The solution is simple: have a pipeline of replacement canopies.
The program has qualified a second vendor, PPG, to provide the capability to repair damaged transparencies from the fleet and return them to supply for use as replacement canopies. This action to qualify a second source to repair damaged canopies will greatly improve spares availability and will have a positive effect on F-35 mission capability status.
To be fair, part of the problem is that combat jets have canopies designed so that the pilot can eject from the aircraft in the event that it experiences an unscheduled departure from sustained flight. [How did I do with my military-ese there?] The canopy includes a flexible linear shaped charge; a rubbery band of high explosive designed to separate the canopy from the plane without separating the pilot’s face from the pilot’s head. And you thought that your driver’s side air bags were a big deal? [luke af]
Over the past two months, Airmen from the 56th Component Maintenance Squadron’s Egress Systems Flight developed a new process for the replacement of flexible linear shaped charges on F-35 Lightning II canopies.
In an emergency situation when an F-35 pilot is required to eject, the FLSC is the component responsible for destroying and separating the canopy from the rest of the jet, giving the pilot’s seat a clear path to depart the aircraft.
To ensure the charges function correctly and safely, they are regularly replaced. Before February, the process to replace the charges took several teams of maintainers more than a week.
“The explosives we maintain have expiration dates and life limits, may receive damage over time, and may face other issues,” said Staff Sgt. Ryan Bessery, 56th CMS egress technician. “When we first started replacing them, it was a very long process. Our first one took ten days. We knew we needed to speed it up.”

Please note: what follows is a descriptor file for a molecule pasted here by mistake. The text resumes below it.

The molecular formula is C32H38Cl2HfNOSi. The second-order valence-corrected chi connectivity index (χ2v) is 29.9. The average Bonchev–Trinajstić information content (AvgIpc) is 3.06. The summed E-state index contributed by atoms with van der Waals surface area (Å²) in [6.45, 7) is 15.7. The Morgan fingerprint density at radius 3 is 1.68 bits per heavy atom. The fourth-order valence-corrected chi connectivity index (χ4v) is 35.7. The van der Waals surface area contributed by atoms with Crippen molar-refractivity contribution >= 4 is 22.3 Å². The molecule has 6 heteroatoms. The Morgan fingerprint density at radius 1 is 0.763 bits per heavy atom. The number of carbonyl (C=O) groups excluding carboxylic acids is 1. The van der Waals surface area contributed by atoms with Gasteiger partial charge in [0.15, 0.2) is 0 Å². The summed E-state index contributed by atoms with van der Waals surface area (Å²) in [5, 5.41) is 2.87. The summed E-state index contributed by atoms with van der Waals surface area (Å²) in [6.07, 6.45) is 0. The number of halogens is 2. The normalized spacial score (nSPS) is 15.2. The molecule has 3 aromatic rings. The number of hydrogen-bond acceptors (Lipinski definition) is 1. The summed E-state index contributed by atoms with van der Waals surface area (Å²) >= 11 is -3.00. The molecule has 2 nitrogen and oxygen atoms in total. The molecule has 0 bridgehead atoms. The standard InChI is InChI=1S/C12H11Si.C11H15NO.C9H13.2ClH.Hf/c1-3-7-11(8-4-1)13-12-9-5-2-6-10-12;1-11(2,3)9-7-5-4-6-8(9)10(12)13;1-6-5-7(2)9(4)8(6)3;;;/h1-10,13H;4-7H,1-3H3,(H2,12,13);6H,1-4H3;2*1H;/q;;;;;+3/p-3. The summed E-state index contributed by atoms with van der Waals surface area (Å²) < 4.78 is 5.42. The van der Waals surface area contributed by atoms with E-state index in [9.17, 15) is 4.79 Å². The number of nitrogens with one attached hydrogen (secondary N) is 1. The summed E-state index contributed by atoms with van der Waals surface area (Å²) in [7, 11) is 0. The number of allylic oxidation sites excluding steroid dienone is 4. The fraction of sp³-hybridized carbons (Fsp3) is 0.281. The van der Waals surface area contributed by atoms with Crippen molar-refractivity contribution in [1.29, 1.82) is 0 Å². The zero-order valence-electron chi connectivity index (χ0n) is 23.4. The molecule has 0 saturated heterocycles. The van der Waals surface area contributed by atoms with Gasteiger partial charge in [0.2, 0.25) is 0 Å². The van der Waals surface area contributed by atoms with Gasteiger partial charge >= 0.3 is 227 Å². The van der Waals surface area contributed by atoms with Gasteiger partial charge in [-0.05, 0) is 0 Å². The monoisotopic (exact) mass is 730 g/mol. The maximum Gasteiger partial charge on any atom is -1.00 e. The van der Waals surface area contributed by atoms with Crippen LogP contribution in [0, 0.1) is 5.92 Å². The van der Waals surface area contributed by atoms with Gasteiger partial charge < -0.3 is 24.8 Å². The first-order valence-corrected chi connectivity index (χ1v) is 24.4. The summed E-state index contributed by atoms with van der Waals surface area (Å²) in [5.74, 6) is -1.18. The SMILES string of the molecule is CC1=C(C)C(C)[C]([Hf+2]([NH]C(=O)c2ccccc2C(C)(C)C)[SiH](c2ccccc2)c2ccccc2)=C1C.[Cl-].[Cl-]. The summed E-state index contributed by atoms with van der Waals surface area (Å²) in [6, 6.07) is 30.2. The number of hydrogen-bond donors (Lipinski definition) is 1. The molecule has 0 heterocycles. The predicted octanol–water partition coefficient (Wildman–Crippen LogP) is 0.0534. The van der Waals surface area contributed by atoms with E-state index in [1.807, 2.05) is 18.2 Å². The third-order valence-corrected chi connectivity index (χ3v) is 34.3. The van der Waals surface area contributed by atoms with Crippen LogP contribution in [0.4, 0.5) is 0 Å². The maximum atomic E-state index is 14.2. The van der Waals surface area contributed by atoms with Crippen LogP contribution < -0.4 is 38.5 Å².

I have to admit that I immediately wondered whether the canopy explosives are controlled by a central processor on the aircraft, because I read somewhere else that the F-35’s wireless access system has security issues. But that’s another problem. Let’s not think too hard about having a bunch of aircraft blow their canopies at inconvenient times.
Back in the early 00’s I worked with a successful entrepreneur (actually, the guy who wrote Norton Antivirus; Peter Norton did not) who owned a two-engine jet, a Piper Comanchee if I recall correctly. I got to fly in the copilot seat (woot!) and since we were flying out of a small airport, he invited us to bring firearms if we wanted to. But that’s another story. During the course of the trip we discussed jet aircraft maintenance and I learned that they are heinously expensive to maintain because of all of the parts that get stressed, vibrated, heated, exposed to dust and air. For example, a complete engine tear-down and rebuild needs to be performed every couple of years, and costs $250,000/engine. That’s not even close to F-35 territory, of course. When you’ve got things like canopy delaminations and stealth coatings and a single engine that is running at the extreme of its performance in order to make enough power to move the aircraft – “flight readiness” is Air Force lingo for “spending a whole lot of money.”
So, the stealth coating, the canopy delamination, those are the big drivers in readiness rates? Or does the aircraft also suffer from spontaneous disassembly or sudden and gratuitous total existence failure?
“a sudden and gratuitous total existence failure” is Douglas Adams, from The Starship Titanic. Since we’re on that topic, do any of you recall the story about the “OFFOG” and how it came apart due to gravitational stresses? [baen]